Critical Technology Factors to Creating Killer Internal Apps


In part one of ‘Six Considerations for Building Killer Internal Apps’, we outlined considerations for changing our approach to building and modernizing internal apps. However, putting the business case in place is only the first step. 

To get the full, long-term benefit requires a number of actions. Here’s what we’ve seen to be critical factors:

  • Decisions on the web tech stack, and the entire design and development through implementation tools and process, are critical. These are not simple decisions. As with any vibrant marketplace, these are subject to change as newer, better solutions are developed.
  • Change to the organizational structure as this requires new roles and changes in function, to take full advantage of the design through deployment process that comes with using a modern set of processes and tools. Even if you aren’t moving towards a constant deployment model, the business is driving towards shorter change cycles as a recognition of outward forces. Let’s not forget that delayed change was how applications became legacy in the first instance.
  • What the strategy will be for migration? Will it be:

    • Clean sheet: applying design-thinking and building based on current business needs from the ground up. This approach requires deep analysis to understand what the business is, what the processes and workflow steps are and what information is needed to support them before building the infrastructure and application layer to instantiate them, within a consistent UX. The potential for significant improvements in productivity are higher than any other approach. When done well, this is transformative. This is where the fintech industry has its advantage. There is limited baggage and they can focus on a clean view of the use case.

    • A hybrid approach: based on analysis where the highest impact functions are identified, and a combination of new application and integration with legacy can gain a level of workflow productivity improvements. Over time, the needed pieces of the legacy application can be added to the core. This is highly dependent on whether the legacy applications can be adapted to work within the environment (not by any means a given), choices of the technology to support inter-application workflow and event management and definition of the interaction layer. It also leaves an inconsistent UX until all legacy applications are replaced.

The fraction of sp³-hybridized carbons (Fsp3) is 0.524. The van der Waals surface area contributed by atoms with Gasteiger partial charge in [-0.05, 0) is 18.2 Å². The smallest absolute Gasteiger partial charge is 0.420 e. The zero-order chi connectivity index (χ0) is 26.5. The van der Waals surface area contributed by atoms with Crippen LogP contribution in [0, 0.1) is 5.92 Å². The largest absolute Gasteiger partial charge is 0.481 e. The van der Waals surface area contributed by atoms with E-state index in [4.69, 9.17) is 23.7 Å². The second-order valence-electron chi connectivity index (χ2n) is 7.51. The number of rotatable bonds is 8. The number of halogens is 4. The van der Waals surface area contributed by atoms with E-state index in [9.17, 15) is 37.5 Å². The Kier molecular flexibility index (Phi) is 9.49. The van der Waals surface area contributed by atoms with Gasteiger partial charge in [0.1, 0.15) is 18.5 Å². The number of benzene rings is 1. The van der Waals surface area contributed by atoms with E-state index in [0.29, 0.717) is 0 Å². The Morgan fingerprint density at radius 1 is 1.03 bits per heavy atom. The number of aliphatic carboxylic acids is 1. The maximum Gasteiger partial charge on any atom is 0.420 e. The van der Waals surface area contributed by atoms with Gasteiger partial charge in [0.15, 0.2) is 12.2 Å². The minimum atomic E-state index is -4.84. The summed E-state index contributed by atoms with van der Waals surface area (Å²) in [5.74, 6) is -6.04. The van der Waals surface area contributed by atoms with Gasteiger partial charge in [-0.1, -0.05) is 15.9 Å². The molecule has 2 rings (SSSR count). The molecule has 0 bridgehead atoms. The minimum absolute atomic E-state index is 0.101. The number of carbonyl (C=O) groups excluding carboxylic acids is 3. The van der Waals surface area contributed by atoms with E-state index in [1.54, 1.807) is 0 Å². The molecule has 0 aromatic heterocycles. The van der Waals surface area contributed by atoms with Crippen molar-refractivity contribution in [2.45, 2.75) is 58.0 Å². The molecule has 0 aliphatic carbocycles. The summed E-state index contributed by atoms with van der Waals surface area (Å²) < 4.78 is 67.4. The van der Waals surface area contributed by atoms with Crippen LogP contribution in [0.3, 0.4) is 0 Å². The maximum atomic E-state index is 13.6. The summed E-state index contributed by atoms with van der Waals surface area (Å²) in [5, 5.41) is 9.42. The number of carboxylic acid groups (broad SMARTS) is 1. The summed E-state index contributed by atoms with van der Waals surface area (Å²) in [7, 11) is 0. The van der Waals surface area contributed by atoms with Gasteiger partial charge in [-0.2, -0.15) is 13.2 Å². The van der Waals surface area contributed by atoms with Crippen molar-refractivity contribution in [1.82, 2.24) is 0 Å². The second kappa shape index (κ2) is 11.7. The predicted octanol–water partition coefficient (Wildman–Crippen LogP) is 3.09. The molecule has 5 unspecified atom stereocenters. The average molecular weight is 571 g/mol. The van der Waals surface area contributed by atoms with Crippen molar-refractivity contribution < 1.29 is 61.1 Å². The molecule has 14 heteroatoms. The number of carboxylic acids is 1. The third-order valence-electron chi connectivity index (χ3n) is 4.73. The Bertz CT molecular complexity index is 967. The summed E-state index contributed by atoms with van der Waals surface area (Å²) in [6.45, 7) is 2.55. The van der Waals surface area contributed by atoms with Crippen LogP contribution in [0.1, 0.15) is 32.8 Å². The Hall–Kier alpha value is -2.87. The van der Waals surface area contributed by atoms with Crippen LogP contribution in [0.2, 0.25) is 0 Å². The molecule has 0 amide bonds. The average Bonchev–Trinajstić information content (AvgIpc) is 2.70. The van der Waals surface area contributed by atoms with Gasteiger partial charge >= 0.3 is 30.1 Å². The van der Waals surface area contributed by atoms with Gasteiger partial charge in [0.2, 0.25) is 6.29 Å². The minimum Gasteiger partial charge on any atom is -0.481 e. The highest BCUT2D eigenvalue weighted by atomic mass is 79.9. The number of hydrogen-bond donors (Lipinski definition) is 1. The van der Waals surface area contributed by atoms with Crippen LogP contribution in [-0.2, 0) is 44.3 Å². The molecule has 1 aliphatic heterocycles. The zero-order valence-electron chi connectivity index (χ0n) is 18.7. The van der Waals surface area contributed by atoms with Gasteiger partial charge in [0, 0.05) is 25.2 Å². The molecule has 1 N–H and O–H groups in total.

• One for one, like for like migration, but basically a re-skin: While this is a low risk approach, it doesn’t improve productivity and is a waste of time and money - even if it does eventually provide a consistent UX.

 The clean sheet is a given for a start-up. For the businesses with an established environment, despite re-thinking what the business needs and rather than providing solutions on the inertia of what’s already there, the hybrid approach is the most realistic and achievable.

Either the clean sheet or hybrid approaches requires thought about what is going to happen at the backend. One has to assume that the current applications interact with backend service and data, often on a one to one basis. Critically, that linkage has to be broken, as in many cases the improvements will be in conjoining at the front end, into a workflow, services and data from multiple sources. 

The choice of a container technology offers the opportunity to move away from browser limitations, certainly where it comes to modern ones. Clearly web delivery is still viable as well as deploying via a container, it's a matter of weighing the pro’s and cons of each possible approach against the target market

One final technical consideration. In thinking through the architecture of future user applications, the issues of the wave length of change, weigh heavily. Large monolithic approaches are slow to change. The move toward a more nimble constant delivery approach impacts the development, test and deployment model, and also the design. As such, moving towards one of micro-components that can act independently but will work together with others to deliver a process solution.

In part 3 of this blog, we will discuss the architectural issues and some of the technology approaches which we think are required to make these efforts successful. Stay tuned! 

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Topics: Digital Transformation